Cord-Cutting 101: Best Attic Antenna

Some cord cutters opt for an attic-mounted antenna. Let Solid Signal help you determine whether you really can enjoy cord-cutting this way.

When it comes to OTA TV reception, the top of your roof is the best place for your TV antenna. Even so, some cord-cutters opt for an attic-mounted antenna because their homeowners association (HOA) prohibits large antennas from being mounted on the roof. It’s important to know that your HOA cannot stop you from putting up an antenna smaller than 39 inches. This is true even if you are a renter or own a condo. If you absolutely, positively, beyond the shadow of a doubt want an attic-mounted antenna, Solid Signal is here to help you make it happen. You just need to keep a few things in mind before you make this choice.

Why Wouldn’t You Want an Attic Antenna?

Putting the antenna in the attic seems like a dream come true compared to going up on the roof. But not every dream is a pleasant one. An antenna in the attic means that you’ll lose at least half the signal, possibly more. This happens because the materials in your roof block or reflect the signal. If you do plan to install an antenna in the attic, you’ll need to buy one rated for 20 miles more than the actual distance to the broadcast towers. It’s the best way to make up for that loss.

It’s All About The Space

If you live more than 40 miles from the nearest broadcast tower and have to use an attic installation, you’ll likely need a large outdoor TV antenna. Is there enough space in your attic to house this device? If the attic is too small, some cord-cutters downsize to a small antenna but this doesn’t solve the problem. Smaller antennas pull signal from smaller ranges, and this ability is further reduced when the TV antenna is installed in the attic. When you need to use a large outdoor antenna, you need to make sure you have the room to mount it. It’s best to go up there and take some measurements.

What Materials Are Used in Your Attic?

Some building materials can block TV signals. You might have a difficult time getting signal to your antenna if your attic contains these materials:

  • A roof made of metal, brick, masonry, or tile
  • A two- to three-feet wide metal stripping beneath roof shingles
  • Foil-faced insulation
  • Solar panels

Wood absorbs some signal but metal is the real culprit. It’s used in ways you don’t realize. For example, Spanish tile is colored with iron oxide, and many composite roofs use copper for coloring. If you have a tin roof or solar panels on the roof, you’ll lose almost all the signal below them.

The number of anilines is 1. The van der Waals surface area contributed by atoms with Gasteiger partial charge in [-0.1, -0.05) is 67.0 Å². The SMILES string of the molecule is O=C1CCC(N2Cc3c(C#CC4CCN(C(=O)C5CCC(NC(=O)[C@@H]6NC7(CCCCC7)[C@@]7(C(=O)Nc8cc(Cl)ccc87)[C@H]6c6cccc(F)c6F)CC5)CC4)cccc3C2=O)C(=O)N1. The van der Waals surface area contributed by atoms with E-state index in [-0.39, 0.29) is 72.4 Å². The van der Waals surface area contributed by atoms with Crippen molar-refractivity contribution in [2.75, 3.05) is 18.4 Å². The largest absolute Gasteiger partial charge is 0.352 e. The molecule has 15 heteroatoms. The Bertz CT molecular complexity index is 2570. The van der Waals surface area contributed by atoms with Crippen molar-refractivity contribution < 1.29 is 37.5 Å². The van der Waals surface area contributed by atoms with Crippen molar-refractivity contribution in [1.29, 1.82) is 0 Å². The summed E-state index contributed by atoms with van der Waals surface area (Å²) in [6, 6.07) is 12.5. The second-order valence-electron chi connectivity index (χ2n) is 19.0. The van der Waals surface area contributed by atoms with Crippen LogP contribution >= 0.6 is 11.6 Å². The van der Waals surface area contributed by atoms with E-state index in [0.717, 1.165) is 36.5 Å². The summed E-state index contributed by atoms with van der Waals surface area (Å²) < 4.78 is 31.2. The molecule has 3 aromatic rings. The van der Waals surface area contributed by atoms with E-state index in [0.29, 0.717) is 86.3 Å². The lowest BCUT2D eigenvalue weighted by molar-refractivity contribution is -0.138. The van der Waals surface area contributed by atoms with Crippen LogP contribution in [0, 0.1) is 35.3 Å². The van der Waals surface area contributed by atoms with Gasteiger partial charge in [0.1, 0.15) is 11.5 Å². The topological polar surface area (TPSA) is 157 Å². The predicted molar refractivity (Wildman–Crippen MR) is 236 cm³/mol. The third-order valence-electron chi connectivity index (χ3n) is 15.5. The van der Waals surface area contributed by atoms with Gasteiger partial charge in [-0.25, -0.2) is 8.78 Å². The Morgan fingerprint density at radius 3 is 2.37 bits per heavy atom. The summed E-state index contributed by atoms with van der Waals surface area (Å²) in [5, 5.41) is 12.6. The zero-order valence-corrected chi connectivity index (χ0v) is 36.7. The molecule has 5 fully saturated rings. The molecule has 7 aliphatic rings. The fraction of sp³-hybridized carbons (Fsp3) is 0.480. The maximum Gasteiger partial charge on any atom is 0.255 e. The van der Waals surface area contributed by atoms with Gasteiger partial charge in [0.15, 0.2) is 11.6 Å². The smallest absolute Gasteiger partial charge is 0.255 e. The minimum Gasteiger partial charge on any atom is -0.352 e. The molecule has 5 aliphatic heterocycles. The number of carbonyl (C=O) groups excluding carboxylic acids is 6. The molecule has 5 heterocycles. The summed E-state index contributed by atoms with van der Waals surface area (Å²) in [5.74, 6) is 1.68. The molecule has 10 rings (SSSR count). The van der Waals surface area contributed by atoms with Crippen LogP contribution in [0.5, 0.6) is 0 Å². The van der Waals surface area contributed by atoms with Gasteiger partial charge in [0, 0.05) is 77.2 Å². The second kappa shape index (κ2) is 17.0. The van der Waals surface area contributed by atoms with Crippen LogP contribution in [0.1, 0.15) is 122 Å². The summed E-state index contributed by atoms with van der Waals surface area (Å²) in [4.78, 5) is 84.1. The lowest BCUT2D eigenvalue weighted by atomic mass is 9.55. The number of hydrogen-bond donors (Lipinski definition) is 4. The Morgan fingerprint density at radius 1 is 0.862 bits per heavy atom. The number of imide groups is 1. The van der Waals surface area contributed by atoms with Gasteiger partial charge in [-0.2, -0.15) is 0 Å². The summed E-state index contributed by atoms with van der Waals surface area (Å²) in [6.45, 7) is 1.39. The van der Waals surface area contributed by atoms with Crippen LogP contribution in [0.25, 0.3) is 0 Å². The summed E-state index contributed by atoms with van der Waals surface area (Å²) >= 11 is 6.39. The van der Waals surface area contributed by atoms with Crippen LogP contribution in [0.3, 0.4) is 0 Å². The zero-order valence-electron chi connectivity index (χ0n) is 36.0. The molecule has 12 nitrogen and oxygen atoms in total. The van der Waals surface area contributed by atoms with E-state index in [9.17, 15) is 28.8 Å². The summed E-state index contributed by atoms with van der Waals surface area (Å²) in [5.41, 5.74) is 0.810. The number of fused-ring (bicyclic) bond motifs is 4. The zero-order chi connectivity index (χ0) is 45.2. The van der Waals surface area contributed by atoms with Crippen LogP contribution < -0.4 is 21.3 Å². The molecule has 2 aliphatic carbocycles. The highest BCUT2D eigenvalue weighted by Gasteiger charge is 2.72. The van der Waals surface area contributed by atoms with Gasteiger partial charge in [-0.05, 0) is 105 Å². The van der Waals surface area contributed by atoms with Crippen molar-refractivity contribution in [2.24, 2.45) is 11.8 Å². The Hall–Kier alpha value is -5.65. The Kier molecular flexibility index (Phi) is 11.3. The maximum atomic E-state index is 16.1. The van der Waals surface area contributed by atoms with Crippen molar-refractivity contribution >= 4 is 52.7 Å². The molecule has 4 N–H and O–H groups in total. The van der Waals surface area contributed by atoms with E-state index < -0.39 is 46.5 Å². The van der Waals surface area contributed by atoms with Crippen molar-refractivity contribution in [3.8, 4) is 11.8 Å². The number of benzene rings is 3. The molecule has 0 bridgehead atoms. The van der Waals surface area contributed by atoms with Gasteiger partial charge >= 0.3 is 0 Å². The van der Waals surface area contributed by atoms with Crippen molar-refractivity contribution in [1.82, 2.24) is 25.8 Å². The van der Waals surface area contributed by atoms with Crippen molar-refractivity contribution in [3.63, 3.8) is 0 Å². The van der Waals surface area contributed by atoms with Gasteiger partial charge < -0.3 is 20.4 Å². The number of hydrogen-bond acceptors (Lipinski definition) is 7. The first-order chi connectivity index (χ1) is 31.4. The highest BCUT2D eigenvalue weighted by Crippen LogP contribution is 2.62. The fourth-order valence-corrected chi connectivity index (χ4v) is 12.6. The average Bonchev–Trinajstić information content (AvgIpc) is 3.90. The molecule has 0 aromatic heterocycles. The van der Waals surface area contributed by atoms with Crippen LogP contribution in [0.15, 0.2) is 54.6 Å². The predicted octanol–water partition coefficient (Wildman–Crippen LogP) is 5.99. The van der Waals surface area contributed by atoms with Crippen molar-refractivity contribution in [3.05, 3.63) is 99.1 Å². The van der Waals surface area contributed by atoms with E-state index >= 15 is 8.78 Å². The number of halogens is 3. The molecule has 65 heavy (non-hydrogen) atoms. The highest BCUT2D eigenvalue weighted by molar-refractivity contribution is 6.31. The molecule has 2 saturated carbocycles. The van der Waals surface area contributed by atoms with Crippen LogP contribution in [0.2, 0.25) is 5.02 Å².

Are Amplifiers an Option?

So what happens if you just can’t get the signal you desire from an attic-mounted antenna? Amplifiers are not very useful for addressing signal loss because they also add noise, and therefore don’t really improve the overall quality of digital signals. A preamp could help, but in many cases it won’t. If your signal quality is good if you hook up a TV in the attic, but gets worse throughout your house, try using a distribution amplifier. This helps deal with signal loss through the cable.

To the Roof!

The best solution for problems with attic antennas is simply not using one. If you’re mounting the antenna in an attic because you just don’t want to go up on the roof, think again. It’s worth the extra effort to get better reception. If you can’t do it because you’re physically unable, reach out to a friend or hire a contractor. You’ll be glad you did. If you have no choice but to use an attic antenna, make sure it’s the biggest one you can get. In some cases, you might be able to use a smaller outdoor TV antenna, depending on where you live and the location of the nearest broadcast towers. So, if you want to cut the cord…

…Call Solid Signal

We can help you figure out all of that. For years, we’ve been helping cord cutters get the best reception from their antennas. We’ll match you with the right antenna and walk you through the installation process. And if you have questions, we’re here to answer them. This is the best way to cut the cord. Just call us at 888-233-7563. You can also fill out the form below and send it to us. We’ll be in touch!

About the Author

Jake Buckler
Jake Buckler is a cord-cutter, consumer electronics geek, and Celtic folk music fan. Those qualities, and his writing experience, helped him land a copywriting gig at Signal Group, LLC. He also contributes to The Solid Signal Blog.